NZ April trade surplus shrinks on dairy exports
New Zealand posted a smaller-than-expected surplus in April, reflecting a drop in the value of exports of milk powder, butter and cheese.
The trade surplus was $355 million last month, according to Statistics New Zealand. Economists had expected a surplus of $500 million, according a Reuters survey. For the 12 months ended April, there was a trade deficit of $541 million.
A decline in the value of dairy exports comes as Fonterra Cooperative Group, the world's biggest exporter, cut its forecast 2012 milk price and flagged lower payments in 2013. Prices in Fonterra's GlobalDairyTrade auction have dropped 41 percent during the past 12 months, reflecting a slide in commodity prices as traders factor in weaker demand from China and European uncertainty, which has helped drive up the US dollar.
"Most commodities for exports fell this month, with primary products driving the decrease, although it should be noted that April 2011 had the highest exports value for any month on record so far," Neil Kelly, industry and labour statistics manager, said in a statement.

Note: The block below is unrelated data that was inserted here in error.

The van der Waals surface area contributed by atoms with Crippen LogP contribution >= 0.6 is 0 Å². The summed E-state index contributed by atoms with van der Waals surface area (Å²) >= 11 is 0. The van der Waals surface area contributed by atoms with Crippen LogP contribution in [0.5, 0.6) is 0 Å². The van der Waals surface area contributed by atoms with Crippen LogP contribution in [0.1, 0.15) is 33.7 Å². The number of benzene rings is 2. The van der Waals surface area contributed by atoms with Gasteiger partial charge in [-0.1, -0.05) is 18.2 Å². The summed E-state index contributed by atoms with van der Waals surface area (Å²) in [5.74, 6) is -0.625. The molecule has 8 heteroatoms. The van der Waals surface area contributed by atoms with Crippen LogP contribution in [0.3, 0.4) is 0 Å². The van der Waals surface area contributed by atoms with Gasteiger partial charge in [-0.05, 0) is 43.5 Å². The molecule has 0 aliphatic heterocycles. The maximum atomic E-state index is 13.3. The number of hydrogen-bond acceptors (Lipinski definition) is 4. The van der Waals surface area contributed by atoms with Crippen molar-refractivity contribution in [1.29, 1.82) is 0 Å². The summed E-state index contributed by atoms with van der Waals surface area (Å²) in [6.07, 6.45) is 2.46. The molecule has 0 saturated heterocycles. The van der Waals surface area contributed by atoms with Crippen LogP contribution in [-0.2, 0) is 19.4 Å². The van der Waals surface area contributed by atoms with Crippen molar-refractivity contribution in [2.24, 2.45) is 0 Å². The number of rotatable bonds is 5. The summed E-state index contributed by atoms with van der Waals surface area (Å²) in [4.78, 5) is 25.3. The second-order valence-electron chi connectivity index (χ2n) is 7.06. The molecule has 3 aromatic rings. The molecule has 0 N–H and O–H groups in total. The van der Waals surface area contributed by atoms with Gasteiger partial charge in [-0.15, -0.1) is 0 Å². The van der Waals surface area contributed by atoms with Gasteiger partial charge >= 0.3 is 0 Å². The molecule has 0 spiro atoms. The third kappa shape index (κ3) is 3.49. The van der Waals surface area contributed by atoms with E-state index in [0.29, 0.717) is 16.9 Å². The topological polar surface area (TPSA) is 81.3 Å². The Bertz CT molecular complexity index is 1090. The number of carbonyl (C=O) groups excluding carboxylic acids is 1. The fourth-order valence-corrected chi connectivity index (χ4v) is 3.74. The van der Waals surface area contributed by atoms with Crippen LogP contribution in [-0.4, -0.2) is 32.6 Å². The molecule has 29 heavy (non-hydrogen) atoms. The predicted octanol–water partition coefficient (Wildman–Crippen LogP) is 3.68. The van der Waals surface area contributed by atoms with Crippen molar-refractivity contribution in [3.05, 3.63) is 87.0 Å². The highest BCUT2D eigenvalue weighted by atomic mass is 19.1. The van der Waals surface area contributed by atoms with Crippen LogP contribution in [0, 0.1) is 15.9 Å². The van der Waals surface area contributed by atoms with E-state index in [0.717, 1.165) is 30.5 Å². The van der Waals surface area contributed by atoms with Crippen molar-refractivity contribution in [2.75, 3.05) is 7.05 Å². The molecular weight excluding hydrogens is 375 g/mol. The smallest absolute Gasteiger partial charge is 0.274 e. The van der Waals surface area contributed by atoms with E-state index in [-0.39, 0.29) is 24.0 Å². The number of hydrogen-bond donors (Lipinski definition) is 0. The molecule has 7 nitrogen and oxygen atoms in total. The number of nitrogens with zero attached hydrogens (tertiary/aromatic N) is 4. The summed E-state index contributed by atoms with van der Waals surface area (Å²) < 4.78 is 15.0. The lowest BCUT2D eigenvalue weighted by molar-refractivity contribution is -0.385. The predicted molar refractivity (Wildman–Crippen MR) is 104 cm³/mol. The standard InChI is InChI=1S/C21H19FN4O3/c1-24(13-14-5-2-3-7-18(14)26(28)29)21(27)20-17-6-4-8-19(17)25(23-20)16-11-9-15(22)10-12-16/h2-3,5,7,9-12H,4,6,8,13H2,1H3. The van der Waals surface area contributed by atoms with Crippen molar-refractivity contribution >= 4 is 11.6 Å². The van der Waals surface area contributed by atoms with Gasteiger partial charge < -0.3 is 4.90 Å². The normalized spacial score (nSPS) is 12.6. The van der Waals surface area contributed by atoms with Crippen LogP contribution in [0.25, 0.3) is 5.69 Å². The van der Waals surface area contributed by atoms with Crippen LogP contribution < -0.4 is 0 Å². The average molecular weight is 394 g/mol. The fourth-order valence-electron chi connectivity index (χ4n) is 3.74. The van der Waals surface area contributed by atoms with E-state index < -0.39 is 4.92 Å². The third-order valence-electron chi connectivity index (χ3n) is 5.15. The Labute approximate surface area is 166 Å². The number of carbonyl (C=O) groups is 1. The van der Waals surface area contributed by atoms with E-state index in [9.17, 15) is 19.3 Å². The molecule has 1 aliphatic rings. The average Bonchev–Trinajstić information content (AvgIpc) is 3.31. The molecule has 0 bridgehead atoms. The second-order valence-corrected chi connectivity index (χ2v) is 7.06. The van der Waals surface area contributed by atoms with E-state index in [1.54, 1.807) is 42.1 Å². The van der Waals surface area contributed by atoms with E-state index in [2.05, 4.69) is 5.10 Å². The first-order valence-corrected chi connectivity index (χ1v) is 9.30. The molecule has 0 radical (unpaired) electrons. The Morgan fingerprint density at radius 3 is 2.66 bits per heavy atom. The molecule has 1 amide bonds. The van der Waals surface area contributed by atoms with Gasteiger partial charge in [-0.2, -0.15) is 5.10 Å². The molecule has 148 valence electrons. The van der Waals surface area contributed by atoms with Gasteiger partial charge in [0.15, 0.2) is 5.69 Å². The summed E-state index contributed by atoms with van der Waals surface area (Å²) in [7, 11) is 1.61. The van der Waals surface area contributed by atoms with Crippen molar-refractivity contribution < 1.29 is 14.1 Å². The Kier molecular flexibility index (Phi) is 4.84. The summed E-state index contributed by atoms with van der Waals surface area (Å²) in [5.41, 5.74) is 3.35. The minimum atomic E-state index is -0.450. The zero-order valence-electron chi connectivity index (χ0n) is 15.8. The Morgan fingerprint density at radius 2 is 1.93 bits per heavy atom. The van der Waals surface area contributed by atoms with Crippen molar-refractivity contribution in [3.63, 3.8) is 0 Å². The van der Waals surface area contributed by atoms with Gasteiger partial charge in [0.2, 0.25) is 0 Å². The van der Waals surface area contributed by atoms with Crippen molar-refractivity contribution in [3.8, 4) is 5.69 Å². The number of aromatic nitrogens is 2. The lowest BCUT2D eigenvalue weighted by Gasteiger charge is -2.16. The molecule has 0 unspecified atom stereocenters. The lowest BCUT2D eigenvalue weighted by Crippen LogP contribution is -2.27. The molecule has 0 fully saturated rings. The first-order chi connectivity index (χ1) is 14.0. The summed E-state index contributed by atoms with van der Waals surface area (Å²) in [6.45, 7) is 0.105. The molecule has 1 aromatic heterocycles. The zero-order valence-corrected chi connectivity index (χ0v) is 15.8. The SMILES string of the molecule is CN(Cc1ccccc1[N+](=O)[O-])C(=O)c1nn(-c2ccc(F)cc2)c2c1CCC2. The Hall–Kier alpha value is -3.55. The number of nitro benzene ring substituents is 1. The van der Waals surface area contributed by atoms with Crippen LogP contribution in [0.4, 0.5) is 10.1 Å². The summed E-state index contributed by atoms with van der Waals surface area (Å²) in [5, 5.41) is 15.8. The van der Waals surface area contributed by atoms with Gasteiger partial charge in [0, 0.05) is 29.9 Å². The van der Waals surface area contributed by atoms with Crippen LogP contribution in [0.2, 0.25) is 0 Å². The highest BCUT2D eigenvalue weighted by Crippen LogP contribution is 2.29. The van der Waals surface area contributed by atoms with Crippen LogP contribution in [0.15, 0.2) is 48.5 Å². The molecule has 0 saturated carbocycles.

Exports decreased to $3.89 billion in April from $4.21 billion in March, falling 17 percent from April 2011's record high of $4.69 billion. Imports were $3.53 billion, down from $4.02 billion last month and little changed from a year earlier.
Exports of milk powder, butter and cheese fell by 25 percent last month, with the leading contributors' being unsweetened milk powder and anhydrous milk fat.
Meat and edible offal fell 26 percent, led by frozen cuts of lamb, while crude oil was down 51 percent. Casein and caseinates recorded the largest offsetting increase, up 36 percent.
Exports to Australia, the nation's biggest export partner, once again showed a decline, falling 13 percent, led by crude oil. New Zealand's second biggest export market China, also recorded a decrease, of 11 percent. Exports to Japan fell 20 percent on a variety of commodities, including logs, wood and wood articles.
Exports rose to Malaysia, the US and Libya.
A 21 percent gain in capital goods helped monthly imports edge up slightly from a year earlier.
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